12. Such a great post! I love how you’re helping people travel more easily. Such great tips.

  13. Albína Mrázová says:

    These tips are so useful! and it is great that someone pay attention to people on a wheelchair, especially because traveling is so much harder like this. Great tips.

  14. This is so informative! I admit I haven’t thought about accessibility as much as I should, but this really helps me be more conscious of it. Great post!

  15. This has been truly fascinating! Thinking about airplane toilets now .. I can see how they really do not take into account people with disabilities. I’m shocked to hear that people need to resort to measures like deliberately taking pills and reducing fluids. This needs to be changed!

  16. Emah Purple says:

    Wow, what a great post. Thanks for sharing.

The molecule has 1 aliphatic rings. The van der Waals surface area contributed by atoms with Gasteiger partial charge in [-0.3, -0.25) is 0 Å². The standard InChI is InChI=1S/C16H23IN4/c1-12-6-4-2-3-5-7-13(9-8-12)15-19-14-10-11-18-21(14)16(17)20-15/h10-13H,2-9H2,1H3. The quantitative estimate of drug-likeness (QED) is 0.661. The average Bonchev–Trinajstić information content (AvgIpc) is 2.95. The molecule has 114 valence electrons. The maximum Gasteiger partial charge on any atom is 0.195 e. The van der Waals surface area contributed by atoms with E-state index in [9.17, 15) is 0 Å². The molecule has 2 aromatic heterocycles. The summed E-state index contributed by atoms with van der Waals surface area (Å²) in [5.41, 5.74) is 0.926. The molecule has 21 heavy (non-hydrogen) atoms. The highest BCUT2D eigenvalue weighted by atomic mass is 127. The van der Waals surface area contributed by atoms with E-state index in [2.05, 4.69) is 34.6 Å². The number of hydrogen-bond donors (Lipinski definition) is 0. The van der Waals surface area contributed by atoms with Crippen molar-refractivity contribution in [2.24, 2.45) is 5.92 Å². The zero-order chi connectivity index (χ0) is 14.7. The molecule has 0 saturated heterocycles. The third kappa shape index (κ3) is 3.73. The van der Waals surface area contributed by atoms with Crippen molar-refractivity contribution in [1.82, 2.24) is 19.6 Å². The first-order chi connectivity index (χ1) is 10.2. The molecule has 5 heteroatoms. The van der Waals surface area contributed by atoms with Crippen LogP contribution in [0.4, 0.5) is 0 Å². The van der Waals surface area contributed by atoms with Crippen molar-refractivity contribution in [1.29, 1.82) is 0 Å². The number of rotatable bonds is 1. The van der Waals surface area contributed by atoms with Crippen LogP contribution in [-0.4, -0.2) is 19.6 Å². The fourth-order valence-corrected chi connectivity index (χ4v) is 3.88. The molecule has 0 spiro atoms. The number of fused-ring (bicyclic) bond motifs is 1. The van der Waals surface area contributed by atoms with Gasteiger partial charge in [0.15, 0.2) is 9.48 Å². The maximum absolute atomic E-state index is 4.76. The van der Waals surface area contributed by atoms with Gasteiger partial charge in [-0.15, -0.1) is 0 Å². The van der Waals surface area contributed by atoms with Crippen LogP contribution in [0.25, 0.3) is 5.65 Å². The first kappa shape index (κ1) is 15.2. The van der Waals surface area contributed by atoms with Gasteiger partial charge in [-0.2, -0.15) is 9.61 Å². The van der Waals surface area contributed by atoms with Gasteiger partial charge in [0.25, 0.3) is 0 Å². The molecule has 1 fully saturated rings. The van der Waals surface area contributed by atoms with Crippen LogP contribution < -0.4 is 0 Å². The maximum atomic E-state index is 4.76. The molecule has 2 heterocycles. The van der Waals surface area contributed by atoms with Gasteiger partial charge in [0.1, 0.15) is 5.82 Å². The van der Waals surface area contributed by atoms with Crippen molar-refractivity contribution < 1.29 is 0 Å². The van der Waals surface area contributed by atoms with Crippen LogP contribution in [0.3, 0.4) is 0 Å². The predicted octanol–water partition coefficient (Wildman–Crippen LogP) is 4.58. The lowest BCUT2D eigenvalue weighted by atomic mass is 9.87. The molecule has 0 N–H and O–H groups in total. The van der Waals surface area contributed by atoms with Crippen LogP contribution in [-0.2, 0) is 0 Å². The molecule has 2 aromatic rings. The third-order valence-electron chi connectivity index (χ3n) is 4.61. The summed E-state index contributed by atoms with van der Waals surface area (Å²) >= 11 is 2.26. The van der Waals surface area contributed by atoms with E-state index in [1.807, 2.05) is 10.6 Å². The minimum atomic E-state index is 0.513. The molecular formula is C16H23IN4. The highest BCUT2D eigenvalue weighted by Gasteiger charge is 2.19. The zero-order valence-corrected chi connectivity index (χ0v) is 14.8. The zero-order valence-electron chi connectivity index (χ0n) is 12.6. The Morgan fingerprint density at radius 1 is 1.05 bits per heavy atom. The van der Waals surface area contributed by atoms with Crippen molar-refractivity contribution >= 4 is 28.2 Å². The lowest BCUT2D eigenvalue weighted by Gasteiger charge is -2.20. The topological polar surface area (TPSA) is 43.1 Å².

17. Cheryl Waters says:

    I haven’t traveled very much, but I have discovered that when you ask “is it handicapped accessible” doesn’t always mean “wheelchair accessible”. My daughter has cerebral palsy and is always in her chair. To some people, handicapped accessible means adding bars to a normal bathroom stall. Things are getting better, but slowly. Good article.

    1. Thank you thank you thank youuuu for reading and sharing you and your daughter’s experience! Slowly indeed, but hopefully as the travel industry grows, so will awareness. Thank you again!